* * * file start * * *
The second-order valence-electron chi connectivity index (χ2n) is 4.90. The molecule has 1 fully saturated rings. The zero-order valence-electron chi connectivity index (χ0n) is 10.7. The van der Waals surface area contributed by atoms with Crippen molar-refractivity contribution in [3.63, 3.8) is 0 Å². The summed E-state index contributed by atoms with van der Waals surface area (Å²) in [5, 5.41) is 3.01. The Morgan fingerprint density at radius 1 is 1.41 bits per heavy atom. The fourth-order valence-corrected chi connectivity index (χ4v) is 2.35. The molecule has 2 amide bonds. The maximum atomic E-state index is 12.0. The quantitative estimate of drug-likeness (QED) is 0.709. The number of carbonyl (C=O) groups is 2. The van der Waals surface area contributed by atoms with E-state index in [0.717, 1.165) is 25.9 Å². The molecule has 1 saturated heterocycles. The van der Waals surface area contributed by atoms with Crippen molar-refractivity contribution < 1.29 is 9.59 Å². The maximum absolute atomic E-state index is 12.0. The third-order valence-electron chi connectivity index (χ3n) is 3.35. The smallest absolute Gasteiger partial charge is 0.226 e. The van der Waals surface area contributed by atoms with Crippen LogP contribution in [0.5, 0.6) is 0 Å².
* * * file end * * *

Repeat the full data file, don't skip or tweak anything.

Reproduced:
The second-order valence-electron chi connectivity index (χ2n) is 4.90. The molecule has 1 fully saturated rings. The zero-order valence-electron chi connectivity index (χ0n) is 10.7. The van der Waals surface area contributed by atoms with Crippen molar-refractivity contribution in [3.63, 3.8) is 0 Å². The summed E-state index contributed by atoms with van der Waals surface area (Å²) in [5, 5.41) is 3.01. The Morgan fingerprint density at radius 1 is 1.41 bits per heavy atom. The fourth-order valence-corrected chi connectivity index (χ4v) is 2.35. The molecule has 2 amide bonds. The maximum atomic E-state index is 12.0. The quantitative estimate of drug-likeness (QED) is 0.709. The number of carbonyl (C=O) groups is 2. The van der Waals surface area contributed by atoms with E-state index in [0.717, 1.165) is 25.9 Å². The molecule has 1 saturated heterocycles. The van der Waals surface area contributed by atoms with Crippen molar-refractivity contribution < 1.29 is 9.59 Å². The maximum absolute atomic E-state index is 12.0. The third-order valence-electron chi connectivity index (χ3n) is 3.35. The smallest absolute Gasteiger partial charge is 0.226 e. The van der Waals surface area contributed by atoms with Crippen LogP contribution in [0.5, 0.6) is 0 Å².